Этот пост доступен на языках: Русский
Abkhazian authorities have announced they are introducing ‘temporary restrictions on the import of agricultural products from Georgia into Abkhazia’. They said the ban is a response to outbreaks of the brown marmorated stink bug, an agricultural pest which has devastated crops in the western Caucasus in recent years. Last week, Russia banned agricultural imports from Abkhazia.
Abkhazia’s ban includes imports of fruits, nuts, and vegetables, both hand-carried and packaged goods, and came into force on Saturday.
In a statement on Friday, the Abkhazian Plant Quarantine Inspectorate said they had discovered stink bugs in the hand baggage of people crossing the the Enguri (Ingur) checkpoint ‘several times’, according to Apsnypress.
‘According to preliminary calculations, the economic damage from the pest, in the event of its acclimatisation and distribution across Abkhazia, may amount to more than ₽1 billion [$17 million]’, the statement said.
Last year, stink bugs ravaged crops across Samegrelo and Abkhazia. Crops in Abkhazia, and especially its eastern Gali District — populated almost exclusively by ethnic Georgians — were devastated by the pest. As a result, many farmers abandoned their hazelnut crops entirely.
[Read on OC Media: Georgian aid for Abkhazia’s ravaged farmlands has mysteriously disappeared]
Russian embargo on Abkhazian agricultural goods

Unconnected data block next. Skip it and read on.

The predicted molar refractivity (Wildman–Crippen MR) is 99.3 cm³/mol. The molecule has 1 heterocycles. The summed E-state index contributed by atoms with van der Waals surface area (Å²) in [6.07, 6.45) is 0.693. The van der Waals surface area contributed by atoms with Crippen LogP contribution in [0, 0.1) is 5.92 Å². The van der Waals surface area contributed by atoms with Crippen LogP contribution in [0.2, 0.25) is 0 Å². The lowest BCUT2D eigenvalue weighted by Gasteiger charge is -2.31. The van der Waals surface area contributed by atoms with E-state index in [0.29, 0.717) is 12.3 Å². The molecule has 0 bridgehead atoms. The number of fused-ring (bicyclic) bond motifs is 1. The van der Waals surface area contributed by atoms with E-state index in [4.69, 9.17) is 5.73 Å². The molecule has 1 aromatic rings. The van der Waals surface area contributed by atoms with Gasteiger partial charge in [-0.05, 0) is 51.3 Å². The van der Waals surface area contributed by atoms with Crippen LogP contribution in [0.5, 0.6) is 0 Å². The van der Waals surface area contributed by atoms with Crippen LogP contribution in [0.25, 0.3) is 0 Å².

On Thursday, Russia’s Federal Service for Veterinary and Phytosanitary Surveillance, Rosselkhoznadzor, announced a ban on Abkhazian agricultural imports starting from 2 April.
Rosselkhoznadzor claimed that ‘temporary restrictions’ were being introduced in order to ‘prevent the spread of a dangerous object [the stink bug] to the territory of the Russian Federation and to preserve the export potential of the country’.
They later blamed Georgia for spreading the pest, saying it ‘may be a part of biological sabotage’. Georgia has dismissed the claims.
[For details, read on OC Media: Russia bans agricultural imports from Abkhazia, accuses Georgia of ‘biological sabotage’]
According to research from the Russian Academy of Sciences, the stink bug was first detected in the region in the Russian city of Sochi, near Abkhazia’s western border, no later than 2013, and ‘thereafter it spread to Abkhazia and Georgia’. According to the researchers, the pest was spotted in Georgia by 2015.
Levan Davitashvili, Georgia’s Agriculture Minister, said last October that he could ‘say for sure’ that stink bug had spread from Abkhazia. According to him, ‘it makes it even harder to fight it, as we have no access there’.
For ease of reading, we choose not to use qualifiers such as ‘de facto’, ‘unrecognised’, or ‘partially recognised’ when discussing institutions or political positions within Abkhazia, Nagorno-Karabakh, and South Ossetia. This does not imply a position on their status.